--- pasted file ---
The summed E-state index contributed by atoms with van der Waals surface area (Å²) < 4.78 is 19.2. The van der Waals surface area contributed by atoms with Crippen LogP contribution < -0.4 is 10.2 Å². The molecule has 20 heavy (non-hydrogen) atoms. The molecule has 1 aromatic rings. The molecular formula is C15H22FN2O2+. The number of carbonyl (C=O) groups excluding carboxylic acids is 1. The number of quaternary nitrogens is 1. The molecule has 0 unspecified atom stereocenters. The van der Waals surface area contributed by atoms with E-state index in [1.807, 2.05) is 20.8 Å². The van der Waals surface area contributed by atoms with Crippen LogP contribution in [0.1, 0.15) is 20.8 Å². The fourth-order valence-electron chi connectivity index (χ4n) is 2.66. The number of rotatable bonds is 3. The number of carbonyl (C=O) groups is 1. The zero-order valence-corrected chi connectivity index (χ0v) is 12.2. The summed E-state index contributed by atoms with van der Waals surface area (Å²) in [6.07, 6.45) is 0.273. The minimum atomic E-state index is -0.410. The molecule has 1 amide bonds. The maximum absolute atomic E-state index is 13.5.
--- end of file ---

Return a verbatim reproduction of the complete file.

The summed E-state index contributed by atoms with van der Waals surface area (Å²) < 4.78 is 19.2. The van der Waals surface area contributed by atoms with Crippen LogP contribution < -0.4 is 10.2 Å². The molecule has 20 heavy (non-hydrogen) atoms. The molecule has 1 aromatic rings. The molecular formula is C15H22FN2O2+. The number of carbonyl (C=O) groups excluding carboxylic acids is 1. The number of quaternary nitrogens is 1. The molecule has 0 unspecified atom stereocenters. The van der Waals surface area contributed by atoms with E-state index in [1.807, 2.05) is 20.8 Å². The van der Waals surface area contributed by atoms with Crippen LogP contribution in [0.1, 0.15) is 20.8 Å². The fourth-order valence-electron chi connectivity index (χ4n) is 2.66. The number of rotatable bonds is 3. The number of carbonyl (C=O) groups is 1. The zero-order valence-corrected chi connectivity index (χ0v) is 12.2. The summed E-state index contributed by atoms with van der Waals surface area (Å²) in [6.07, 6.45) is 0.273. The minimum atomic E-state index is -0.410. The molecule has 1 amide bonds. The maximum absolute atomic E-state index is 13.5.